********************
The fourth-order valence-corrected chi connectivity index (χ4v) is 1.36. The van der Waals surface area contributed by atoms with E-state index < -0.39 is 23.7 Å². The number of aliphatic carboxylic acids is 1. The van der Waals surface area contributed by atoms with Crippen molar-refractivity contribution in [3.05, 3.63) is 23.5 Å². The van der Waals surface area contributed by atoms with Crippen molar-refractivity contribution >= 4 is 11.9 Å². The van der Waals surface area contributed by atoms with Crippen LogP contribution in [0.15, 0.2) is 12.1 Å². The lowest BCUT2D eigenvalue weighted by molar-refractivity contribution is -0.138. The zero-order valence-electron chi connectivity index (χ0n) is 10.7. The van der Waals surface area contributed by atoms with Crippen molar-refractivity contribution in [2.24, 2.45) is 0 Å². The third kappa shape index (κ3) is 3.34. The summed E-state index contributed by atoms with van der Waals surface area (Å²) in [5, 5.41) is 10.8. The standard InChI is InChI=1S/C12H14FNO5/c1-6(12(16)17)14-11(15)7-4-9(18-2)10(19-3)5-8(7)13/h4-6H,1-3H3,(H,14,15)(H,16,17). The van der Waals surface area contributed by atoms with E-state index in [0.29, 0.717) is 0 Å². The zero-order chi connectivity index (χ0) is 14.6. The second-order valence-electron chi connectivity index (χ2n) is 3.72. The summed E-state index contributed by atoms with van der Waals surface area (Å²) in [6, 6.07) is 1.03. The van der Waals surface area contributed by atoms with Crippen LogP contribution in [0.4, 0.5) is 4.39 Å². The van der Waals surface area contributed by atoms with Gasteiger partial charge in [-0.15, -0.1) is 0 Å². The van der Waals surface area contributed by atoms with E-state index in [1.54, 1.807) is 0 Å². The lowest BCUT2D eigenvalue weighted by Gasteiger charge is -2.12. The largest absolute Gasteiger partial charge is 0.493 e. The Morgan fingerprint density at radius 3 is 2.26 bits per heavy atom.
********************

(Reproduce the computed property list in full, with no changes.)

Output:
The fourth-order valence-corrected chi connectivity index (χ4v) is 1.36. The van der Waals surface area contributed by atoms with E-state index < -0.39 is 23.7 Å². The number of aliphatic carboxylic acids is 1. The van der Waals surface area contributed by atoms with Crippen molar-refractivity contribution in [3.05, 3.63) is 23.5 Å². The van der Waals surface area contributed by atoms with Crippen molar-refractivity contribution >= 4 is 11.9 Å². The van der Waals surface area contributed by atoms with Crippen LogP contribution in [0.15, 0.2) is 12.1 Å². The lowest BCUT2D eigenvalue weighted by molar-refractivity contribution is -0.138. The zero-order valence-electron chi connectivity index (χ0n) is 10.7. The van der Waals surface area contributed by atoms with Crippen molar-refractivity contribution in [2.24, 2.45) is 0 Å². The third kappa shape index (κ3) is 3.34. The summed E-state index contributed by atoms with van der Waals surface area (Å²) in [5, 5.41) is 10.8. The standard InChI is InChI=1S/C12H14FNO5/c1-6(12(16)17)14-11(15)7-4-9(18-2)10(19-3)5-8(7)13/h4-6H,1-3H3,(H,14,15)(H,16,17). The van der Waals surface area contributed by atoms with E-state index in [0.29, 0.717) is 0 Å². The zero-order chi connectivity index (χ0) is 14.6. The second-order valence-electron chi connectivity index (χ2n) is 3.72. The summed E-state index contributed by atoms with van der Waals surface area (Å²) in [6, 6.07) is 1.03. The van der Waals surface area contributed by atoms with Crippen LogP contribution in [0.4, 0.5) is 4.39 Å². The van der Waals surface area contributed by atoms with Gasteiger partial charge in [-0.15, -0.1) is 0 Å². The van der Waals surface area contributed by atoms with E-state index in [1.54, 1.807) is 0 Å². The lowest BCUT2D eigenvalue weighted by Gasteiger charge is -2.12. The largest absolute Gasteiger partial charge is 0.493 e. The Morgan fingerprint density at radius 3 is 2.26 bits per heavy atom.